Building the Game Boy Advance of my Dreams
This summer, I decided to pursue the mod of my dreams, repurposing and rebuilding a forgotten legacy handheld to give it a bright future. I learned several lessons along the way, about resin casting, silicone molds, painting, as well as persistence, patience, and polish.
A Brief History of the Game Boy Advance
At the dawn of the new millennium, Nintendo released Game Boy Advance (GBA), a 32-bit cartridge-based handheld gaming console capable of displaying a whopping 32,768 colors on a 240-by-160 LCD. The first reveal of the Game Boy Advance was at Nintendo Space World 2000 (Nintendo’s video game trade show), where Nintendo displayed a prototype of the handheld console donning a mind-meltingly gorgeous silver and orange colorway. Sadly, this colorway never saw an official release, disappointing dozens of silver and orange enthusiasts.
Unfortunately, the original GBA was cursed with the unlit transflective screen of its ancestors, making it practically unusable unless in direct sunlight.
To address this issue, Nintendo released the Game Boy Advance SP, a GBA with a rectangular clamshell design and front-lit screen. The front-lit screen, although a decent solution for gaming in the dark, significantly diminished screen contrast. Nintendo eventually released the AGS-101 hardware revision to the GBA SP, with a back-lit screen that used an LED panel behind the LCD to greatly increase contrast when compared to the front-lit model.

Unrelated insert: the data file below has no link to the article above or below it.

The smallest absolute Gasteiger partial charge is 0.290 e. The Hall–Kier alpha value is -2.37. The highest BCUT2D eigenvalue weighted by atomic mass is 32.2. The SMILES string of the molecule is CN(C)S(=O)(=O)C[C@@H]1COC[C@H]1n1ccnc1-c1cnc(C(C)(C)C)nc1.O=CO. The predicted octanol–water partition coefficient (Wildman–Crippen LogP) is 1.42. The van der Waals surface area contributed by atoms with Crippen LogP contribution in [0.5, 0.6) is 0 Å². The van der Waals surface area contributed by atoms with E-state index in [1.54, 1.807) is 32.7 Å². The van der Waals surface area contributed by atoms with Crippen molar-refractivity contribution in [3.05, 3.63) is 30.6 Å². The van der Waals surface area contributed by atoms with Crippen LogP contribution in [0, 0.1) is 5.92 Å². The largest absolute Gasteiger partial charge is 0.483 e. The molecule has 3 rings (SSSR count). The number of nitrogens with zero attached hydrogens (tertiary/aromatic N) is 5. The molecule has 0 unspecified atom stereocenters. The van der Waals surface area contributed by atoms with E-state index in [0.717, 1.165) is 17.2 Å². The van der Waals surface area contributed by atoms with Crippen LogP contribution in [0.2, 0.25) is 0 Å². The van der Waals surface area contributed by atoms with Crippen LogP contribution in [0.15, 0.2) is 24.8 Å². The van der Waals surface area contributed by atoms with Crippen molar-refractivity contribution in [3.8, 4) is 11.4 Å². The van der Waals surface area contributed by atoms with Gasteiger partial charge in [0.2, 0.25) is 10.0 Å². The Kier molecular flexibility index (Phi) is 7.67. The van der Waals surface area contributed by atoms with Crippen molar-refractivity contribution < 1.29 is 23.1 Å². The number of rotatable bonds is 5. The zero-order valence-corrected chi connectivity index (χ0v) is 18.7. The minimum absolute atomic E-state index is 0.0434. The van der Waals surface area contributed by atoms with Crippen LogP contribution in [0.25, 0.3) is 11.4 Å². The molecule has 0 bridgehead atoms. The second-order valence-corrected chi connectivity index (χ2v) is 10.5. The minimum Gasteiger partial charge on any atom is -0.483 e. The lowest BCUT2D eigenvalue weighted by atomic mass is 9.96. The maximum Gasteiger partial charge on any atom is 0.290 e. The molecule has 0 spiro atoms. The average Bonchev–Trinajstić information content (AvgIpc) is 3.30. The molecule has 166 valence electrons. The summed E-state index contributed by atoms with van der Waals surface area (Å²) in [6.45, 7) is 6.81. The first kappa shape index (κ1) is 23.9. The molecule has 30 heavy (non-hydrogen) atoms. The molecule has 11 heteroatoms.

The AGS-101 is the golden child of the Game Boy Advance pedigree, and it is generally regarded as the ideal medium for playing Game Boy games for its vibrant back-lit LCD. However, many prefer the original GBA’s more comfortable oval form factor, despite its unlit screen, when compared to the relatively narrow GBA SP.
In layman’s terms, the perfect GBA– complete with an round form factor and high-contrast back-lit LCD– can’t be bought, only built. (…Well, you can buy modified original GBAs with back-lit screens on eBay, but where’s the fun in that?) In any case, the perfect GBA must be built, forged from the remnants of an original GBA and a GBA SP AGS-101, bred for the best traits of each. Today, we embark on a quest to create the perfect GBA as described above, but with a unique twist: we’ll attempt to recapture the magic of the original silver-and-orange prototype from Space World 2000.
Along the way, we’ll explore the challenges that come with meticulously rebuilding this legendary handheld with aftermarket parts and rattle can paint, venturing into the territory of obsessive hobbyists.
To begin, we’ll need to paint the shell silver.
But Mike, there already exists a silver GBA shell! Remember the Platinum edition that was released in November of 2002? Why don’t you just buy that instead?
Yes, I do remember the Platinum edition GBA– a mighty fine colorway indeed. However, this colorway is hard to come by– and aftermarket shell manufacturers don’t make shells in silver. So we’ll take the painting route instead. The original GBA shell is dented to hell, so we’ll use aftermarket shells purchased from eBay. The molding on them isn’t perfect; there is some waviness near the corners. Nintendo’s quality control is known for being top-notch, so any aftermarket parts won’t be up to the “Nintendo Seal of Quality” standard. We’ll need to carve out some ribs in the shell to make room for the larger LCD containing the back-light. (Credits to Rose Colored Gaming)
Prepping for the Paint
When it comes to prepping these shells (and any part you want to paint), the name of the game is adhesion. Adhesion means two things: cleanliness, and primer. We wash the parts very thoroughly with soap and water, and wipe them with some isopropyl alcohol to remove any grease or mold release, wearing gloves to prevent getting finger oils on our part.
We apply a thin coat of Tamiya’s white fine surface primer. Grey primer also works, but will cause the final colors to come out slightly darker. After a 24-hour dust-free wait period, we’re ready to begin applying color coats.